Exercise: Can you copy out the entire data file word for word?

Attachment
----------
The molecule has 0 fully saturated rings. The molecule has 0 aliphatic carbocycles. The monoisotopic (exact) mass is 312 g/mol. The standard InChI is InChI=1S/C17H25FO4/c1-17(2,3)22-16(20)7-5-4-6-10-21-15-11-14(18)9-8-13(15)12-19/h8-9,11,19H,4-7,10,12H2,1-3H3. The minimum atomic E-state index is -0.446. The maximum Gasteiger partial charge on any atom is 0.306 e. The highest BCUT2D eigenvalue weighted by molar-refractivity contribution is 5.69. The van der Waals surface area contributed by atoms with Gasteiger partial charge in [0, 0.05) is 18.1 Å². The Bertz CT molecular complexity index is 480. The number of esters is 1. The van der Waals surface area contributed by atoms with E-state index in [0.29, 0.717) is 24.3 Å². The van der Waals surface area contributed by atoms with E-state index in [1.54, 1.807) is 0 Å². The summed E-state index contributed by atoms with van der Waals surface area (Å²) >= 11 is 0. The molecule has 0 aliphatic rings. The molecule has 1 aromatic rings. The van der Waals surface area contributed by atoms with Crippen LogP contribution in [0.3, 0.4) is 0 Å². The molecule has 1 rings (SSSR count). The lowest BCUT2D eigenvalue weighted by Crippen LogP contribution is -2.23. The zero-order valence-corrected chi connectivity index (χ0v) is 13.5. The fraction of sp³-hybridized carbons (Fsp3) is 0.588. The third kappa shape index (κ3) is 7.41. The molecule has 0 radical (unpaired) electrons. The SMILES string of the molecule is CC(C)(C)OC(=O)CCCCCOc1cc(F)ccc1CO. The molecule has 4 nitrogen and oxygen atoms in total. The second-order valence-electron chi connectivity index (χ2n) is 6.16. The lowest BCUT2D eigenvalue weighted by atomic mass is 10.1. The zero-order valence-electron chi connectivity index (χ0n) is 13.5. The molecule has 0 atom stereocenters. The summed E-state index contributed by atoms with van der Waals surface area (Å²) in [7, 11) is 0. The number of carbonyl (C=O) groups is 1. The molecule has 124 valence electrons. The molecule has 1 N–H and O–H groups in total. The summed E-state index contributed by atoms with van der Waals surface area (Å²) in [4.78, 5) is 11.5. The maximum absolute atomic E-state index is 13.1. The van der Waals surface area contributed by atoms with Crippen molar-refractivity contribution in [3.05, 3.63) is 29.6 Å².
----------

The molecule has 0 fully saturated rings. The molecule has 0 aliphatic carbocycles. The monoisotopic (exact) mass is 312 g/mol. The standard InChI is InChI=1S/C17H25FO4/c1-17(2,3)22-16(20)7-5-4-6-10-21-15-11-14(18)9-8-13(15)12-19/h8-9,11,19H,4-7,10,12H2,1-3H3. The minimum atomic E-state index is -0.446. The maximum Gasteiger partial charge on any atom is 0.306 e. The highest BCUT2D eigenvalue weighted by molar-refractivity contribution is 5.69. The van der Waals surface area contributed by atoms with Gasteiger partial charge in [0, 0.05) is 18.1 Å². The Bertz CT molecular complexity index is 480. The number of esters is 1. The van der Waals surface area contributed by atoms with E-state index in [0.29, 0.717) is 24.3 Å². The van der Waals surface area contributed by atoms with E-state index in [1.54, 1.807) is 0 Å². The summed E-state index contributed by atoms with van der Waals surface area (Å²) >= 11 is 0. The molecule has 0 aliphatic rings. The molecule has 1 aromatic rings. The van der Waals surface area contributed by atoms with Crippen LogP contribution in [0.3, 0.4) is 0 Å². The molecule has 1 rings (SSSR count). The lowest BCUT2D eigenvalue weighted by Crippen LogP contribution is -2.23. The zero-order valence-corrected chi connectivity index (χ0v) is 13.5. The fraction of sp³-hybridized carbons (Fsp3) is 0.588. The third kappa shape index (κ3) is 7.41. The molecule has 0 radical (unpaired) electrons. The SMILES string of the molecule is CC(C)(C)OC(=O)CCCCCOc1cc(F)ccc1CO. The molecule has 4 nitrogen and oxygen atoms in total. The second-order valence-electron chi connectivity index (χ2n) is 6.16. The lowest BCUT2D eigenvalue weighted by atomic mass is 10.1. The zero-order valence-electron chi connectivity index (χ0n) is 13.5. The molecule has 0 atom stereocenters. The summed E-state index contributed by atoms with van der Waals surface area (Å²) in [7, 11) is 0. The number of carbonyl (C=O) groups is 1. The molecule has 124 valence electrons. The molecule has 1 N–H and O–H groups in total. The summed E-state index contributed by atoms with van der Waals surface area (Å²) in [4.78, 5) is 11.5. The maximum absolute atomic E-state index is 13.1. The van der Waals surface area contributed by atoms with Crippen molar-refractivity contribution in [3.05, 3.63) is 29.6 Å².